The Wonderful World of Making Kraut-Chi

Reader Contribution by Blythe Pelham
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Two batches of just-started kraut-chi.

Most of my friends know that I love to garden, experiment, and create in the kitchen. A few years ago, two friends in particular (Bonnie Jean and Sarah) urged me to make my own sauerkraut. Each one insisted that it was super easy—and good for our bodies. The biggest hump I needed to get over was what on earth to do with anything I might make. The only thing I could think of off the top of my head was adding kraut to the occasional Reuben sandwich.

Thankfully, my curiosity (and their consistent urging) got the better of me and I decided to make the leap into the amazing world of fermentation—and an amazing world it is! Beside being an ancient form of preservation used world-wide, it seems that every day someone is proving how eating and drinking fermented foods has great health benefits.

That original entree has tumbled me into trying out kefir, kombucha, sourdough, apple cider vinegar (okay, that was completely accidental), hard cider, beer, and mead (a type of wine created with water, honey, and yeast).

My favorite guide into the world of fermenting is Sandor Katz, whose books The Art of Fermentation and Wild Fermentation were added very quickly to my own personal collection after cruising the copies I’d checked out from the public library. The former book appeals to my artistic and explorative brain by explaining the history and processes of many types of fermentation with wide open and very general guidelines to follow. The latter is more of a cookbook with specific recipes for those who prefer less experimentation.

I’ve adopted Sandor’s label of “kraut-chi” (kraut for sauerkraut, and chi for kimchi) for the vegetable fermentations that I create. It’s a way of honoring the fact that many cultures have used this style of preservation for a great deal of time and it helps me stay connected with the wider world. My energy-working side also loves the tie-in to the Chinese label for our life force, chi, since I truly feel the goodness of these foods.

As I said, I’m very grateful that I got my fraidey-cat, blinder-eyed self off of that hesitation ledge and took the leap. I now always have batches of kraut-chi going in all their phases: ready to make, just started fermenting, almost completely fermented, and in the fridge waiting for me to eat. It is not uncommon for me to eat some of these delectables every day! I love kraut-chi on brats, surrounding pork roasts, regularly adorning my eggs, and just a munch here and there.

Tools and ingredients for my favorite kraut-chi, salt not pictured.

My absolute favorite concoction is kind of an everything-but-the-kitchen-sink mixture. Aside from appealing to my artist’s eye with its blend of colors, it also delights my palate with a variety of flavors and textures. The usual ingredients of this melange include: cabbage (sliced, I often use both white and red), carrots (grated and sliced), apple (I like a blend of granny smith and gala or something similar, chopped in smallish triangles), broccoli (also chopped), kale (chopped, though you don’t want to use too much of this), and grated ginger. Oh, and salt—don’t forget the salt. It keeps everything safely preserved. I most often use sea salt.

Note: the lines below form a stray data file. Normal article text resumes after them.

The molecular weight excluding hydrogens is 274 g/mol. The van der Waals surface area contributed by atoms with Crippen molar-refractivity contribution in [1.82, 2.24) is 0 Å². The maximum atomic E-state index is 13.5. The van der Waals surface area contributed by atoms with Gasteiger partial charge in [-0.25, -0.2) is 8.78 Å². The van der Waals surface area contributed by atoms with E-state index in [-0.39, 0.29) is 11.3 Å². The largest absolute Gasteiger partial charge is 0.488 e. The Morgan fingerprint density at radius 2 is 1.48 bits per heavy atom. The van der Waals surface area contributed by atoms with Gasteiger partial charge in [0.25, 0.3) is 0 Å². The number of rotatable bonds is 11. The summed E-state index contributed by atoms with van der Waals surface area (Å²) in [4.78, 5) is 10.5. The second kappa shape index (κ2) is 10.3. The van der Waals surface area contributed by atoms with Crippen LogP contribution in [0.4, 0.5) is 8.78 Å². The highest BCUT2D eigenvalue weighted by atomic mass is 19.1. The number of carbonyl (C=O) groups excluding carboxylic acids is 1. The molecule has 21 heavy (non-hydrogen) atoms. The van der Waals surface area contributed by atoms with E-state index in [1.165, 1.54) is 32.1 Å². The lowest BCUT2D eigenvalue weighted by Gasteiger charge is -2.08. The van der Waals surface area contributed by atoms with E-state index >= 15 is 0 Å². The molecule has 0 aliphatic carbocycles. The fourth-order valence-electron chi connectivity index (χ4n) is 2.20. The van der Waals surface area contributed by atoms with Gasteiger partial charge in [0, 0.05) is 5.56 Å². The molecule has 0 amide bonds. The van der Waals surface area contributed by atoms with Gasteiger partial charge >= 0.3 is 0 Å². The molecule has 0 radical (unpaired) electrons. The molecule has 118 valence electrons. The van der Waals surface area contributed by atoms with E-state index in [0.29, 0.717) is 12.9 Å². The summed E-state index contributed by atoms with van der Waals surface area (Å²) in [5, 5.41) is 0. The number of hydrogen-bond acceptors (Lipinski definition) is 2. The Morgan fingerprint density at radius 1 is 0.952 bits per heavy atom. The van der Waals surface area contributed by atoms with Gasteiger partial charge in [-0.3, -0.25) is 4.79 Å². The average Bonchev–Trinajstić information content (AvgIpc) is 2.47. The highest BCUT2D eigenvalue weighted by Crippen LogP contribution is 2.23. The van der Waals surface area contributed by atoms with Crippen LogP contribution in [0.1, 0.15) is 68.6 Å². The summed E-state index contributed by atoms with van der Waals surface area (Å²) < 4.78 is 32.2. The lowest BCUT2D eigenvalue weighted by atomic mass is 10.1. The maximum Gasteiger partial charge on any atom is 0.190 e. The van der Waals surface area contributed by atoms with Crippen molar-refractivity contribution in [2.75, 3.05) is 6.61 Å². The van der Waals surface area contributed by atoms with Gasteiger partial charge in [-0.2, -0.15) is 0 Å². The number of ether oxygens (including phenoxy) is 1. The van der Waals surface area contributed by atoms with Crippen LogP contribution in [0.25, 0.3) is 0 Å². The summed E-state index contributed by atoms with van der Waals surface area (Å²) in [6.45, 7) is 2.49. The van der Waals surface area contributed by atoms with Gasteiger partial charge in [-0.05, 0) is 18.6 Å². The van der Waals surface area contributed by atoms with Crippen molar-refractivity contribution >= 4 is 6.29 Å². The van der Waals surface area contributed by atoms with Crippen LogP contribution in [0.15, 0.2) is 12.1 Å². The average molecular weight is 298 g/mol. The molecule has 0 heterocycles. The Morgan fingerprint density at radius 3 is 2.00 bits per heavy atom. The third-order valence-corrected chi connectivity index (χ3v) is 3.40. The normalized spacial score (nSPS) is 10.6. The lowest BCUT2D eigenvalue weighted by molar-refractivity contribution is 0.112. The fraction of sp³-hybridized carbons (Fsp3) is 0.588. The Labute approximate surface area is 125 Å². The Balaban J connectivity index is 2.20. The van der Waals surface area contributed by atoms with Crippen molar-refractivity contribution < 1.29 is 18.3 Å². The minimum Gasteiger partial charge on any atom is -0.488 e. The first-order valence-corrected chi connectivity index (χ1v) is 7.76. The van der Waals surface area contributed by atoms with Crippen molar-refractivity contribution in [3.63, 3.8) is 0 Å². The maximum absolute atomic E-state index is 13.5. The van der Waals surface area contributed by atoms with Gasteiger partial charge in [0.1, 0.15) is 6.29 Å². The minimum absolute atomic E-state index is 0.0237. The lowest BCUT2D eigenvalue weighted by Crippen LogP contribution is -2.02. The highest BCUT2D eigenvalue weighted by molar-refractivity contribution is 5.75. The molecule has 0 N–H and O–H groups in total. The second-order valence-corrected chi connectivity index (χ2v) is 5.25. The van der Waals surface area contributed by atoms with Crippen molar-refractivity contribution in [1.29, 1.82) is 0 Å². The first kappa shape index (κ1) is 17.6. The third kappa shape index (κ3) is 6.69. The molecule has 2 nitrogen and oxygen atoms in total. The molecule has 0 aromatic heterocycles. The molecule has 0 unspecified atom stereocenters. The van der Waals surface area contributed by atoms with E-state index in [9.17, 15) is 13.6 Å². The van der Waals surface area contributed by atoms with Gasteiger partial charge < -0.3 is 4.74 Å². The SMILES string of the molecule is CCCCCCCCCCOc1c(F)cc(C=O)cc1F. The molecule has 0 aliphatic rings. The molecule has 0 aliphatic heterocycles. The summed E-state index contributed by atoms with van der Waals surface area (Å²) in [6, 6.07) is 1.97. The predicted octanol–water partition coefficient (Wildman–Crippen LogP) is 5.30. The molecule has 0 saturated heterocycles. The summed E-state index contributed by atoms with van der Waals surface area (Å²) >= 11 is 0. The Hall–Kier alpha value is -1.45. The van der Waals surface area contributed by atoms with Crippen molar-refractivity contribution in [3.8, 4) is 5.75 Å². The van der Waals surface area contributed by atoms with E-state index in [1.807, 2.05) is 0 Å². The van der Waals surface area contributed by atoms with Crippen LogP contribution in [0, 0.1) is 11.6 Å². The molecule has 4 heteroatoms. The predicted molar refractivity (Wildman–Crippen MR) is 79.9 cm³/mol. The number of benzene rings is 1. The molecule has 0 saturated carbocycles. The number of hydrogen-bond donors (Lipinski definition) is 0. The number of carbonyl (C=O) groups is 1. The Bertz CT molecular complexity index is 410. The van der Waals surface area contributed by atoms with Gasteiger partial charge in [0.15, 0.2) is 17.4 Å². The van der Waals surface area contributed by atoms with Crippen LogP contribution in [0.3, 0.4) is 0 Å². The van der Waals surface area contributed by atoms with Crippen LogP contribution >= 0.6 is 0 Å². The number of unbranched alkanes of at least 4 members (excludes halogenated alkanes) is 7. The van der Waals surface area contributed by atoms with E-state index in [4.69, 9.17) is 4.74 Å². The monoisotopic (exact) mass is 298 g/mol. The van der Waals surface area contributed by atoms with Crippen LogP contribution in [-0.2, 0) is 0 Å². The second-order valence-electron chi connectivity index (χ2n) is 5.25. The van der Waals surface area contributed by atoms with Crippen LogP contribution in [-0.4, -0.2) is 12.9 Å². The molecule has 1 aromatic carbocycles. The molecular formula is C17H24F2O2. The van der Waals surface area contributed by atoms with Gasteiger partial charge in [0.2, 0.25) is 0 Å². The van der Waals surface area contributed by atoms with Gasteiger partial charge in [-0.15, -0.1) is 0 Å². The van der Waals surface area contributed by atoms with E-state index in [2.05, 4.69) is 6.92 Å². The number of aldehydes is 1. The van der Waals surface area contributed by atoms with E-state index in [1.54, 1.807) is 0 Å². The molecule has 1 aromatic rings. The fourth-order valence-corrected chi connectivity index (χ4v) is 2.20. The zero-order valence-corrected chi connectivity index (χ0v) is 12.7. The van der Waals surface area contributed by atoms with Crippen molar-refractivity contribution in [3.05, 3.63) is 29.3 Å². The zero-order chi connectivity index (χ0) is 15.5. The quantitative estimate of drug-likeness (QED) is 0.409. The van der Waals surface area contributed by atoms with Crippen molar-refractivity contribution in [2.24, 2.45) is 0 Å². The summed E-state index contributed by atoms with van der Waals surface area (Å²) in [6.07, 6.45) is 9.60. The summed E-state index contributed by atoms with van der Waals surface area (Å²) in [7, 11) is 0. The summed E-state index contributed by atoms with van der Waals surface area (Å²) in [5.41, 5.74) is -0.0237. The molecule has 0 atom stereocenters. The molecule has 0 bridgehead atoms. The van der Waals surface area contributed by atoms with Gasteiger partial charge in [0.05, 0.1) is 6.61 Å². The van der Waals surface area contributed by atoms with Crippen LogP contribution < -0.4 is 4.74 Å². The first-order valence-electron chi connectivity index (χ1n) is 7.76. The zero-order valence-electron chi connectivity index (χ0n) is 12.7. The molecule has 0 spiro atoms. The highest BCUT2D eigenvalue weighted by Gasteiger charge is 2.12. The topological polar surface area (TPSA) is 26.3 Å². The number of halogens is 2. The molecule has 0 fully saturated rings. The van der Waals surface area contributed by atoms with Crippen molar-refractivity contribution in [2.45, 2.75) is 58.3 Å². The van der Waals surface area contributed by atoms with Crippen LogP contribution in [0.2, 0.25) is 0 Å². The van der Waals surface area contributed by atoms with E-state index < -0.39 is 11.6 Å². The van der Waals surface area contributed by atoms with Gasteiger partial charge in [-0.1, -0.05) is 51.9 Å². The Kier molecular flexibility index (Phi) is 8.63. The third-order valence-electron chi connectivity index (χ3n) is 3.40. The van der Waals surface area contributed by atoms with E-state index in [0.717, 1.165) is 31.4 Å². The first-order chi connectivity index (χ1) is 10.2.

I prepare the organic veggies by washing them, then slicing, chopping, or grating them (see above). As I finish each addition, I dump it in my handy repurposed crockpot liner, then pound it heartily with the flat head of the wooden tenderizer. I add salt every layer or two and pound some more. Once my concoction fills my crock to a little more than halfway, I let it rest.

I then pack it into one of my half-gallon glass jars, top with a layer of cabbage leaf, weight it down, add a little water if necessary, and cover. Aside from your knife for slicing, you don’t want to use any metal with fermenting—salt tends to corrode metal and will leach it into your creation. I use glass and wood as much as possible.

I’ll be happy to be your Sarah and Bonnie Jean here while urging those of you with active curiosity and an adventurous sense of play to take the leap. There are only a few rules for keeping safe and not ending up with a container of moldy slime. I suggest reading up a little just to cover those bases—then start playing!

A final note: bring your patience. As I mentioned in my mustard-making post, that recipe came about as an interlude since it takes only a few days to ferment rather than the 4 to 6 weeks in the making of a good kraut-chi, and a year or more for mead.

Delicious breakfast, including scrambled eggs with fresh chopped kale, topped with kraut-chi.

Blythe Pelham is an artist that aims to enable others to find their grounding through energy work. She is in the midst of writing a cookbook and will occasionally share bits in her blogging here. She writes, gardens and cooks in Ohio. Find her online at Humings and Being Blythe, and read all of her MOTHER EARTH NEWS posts here.

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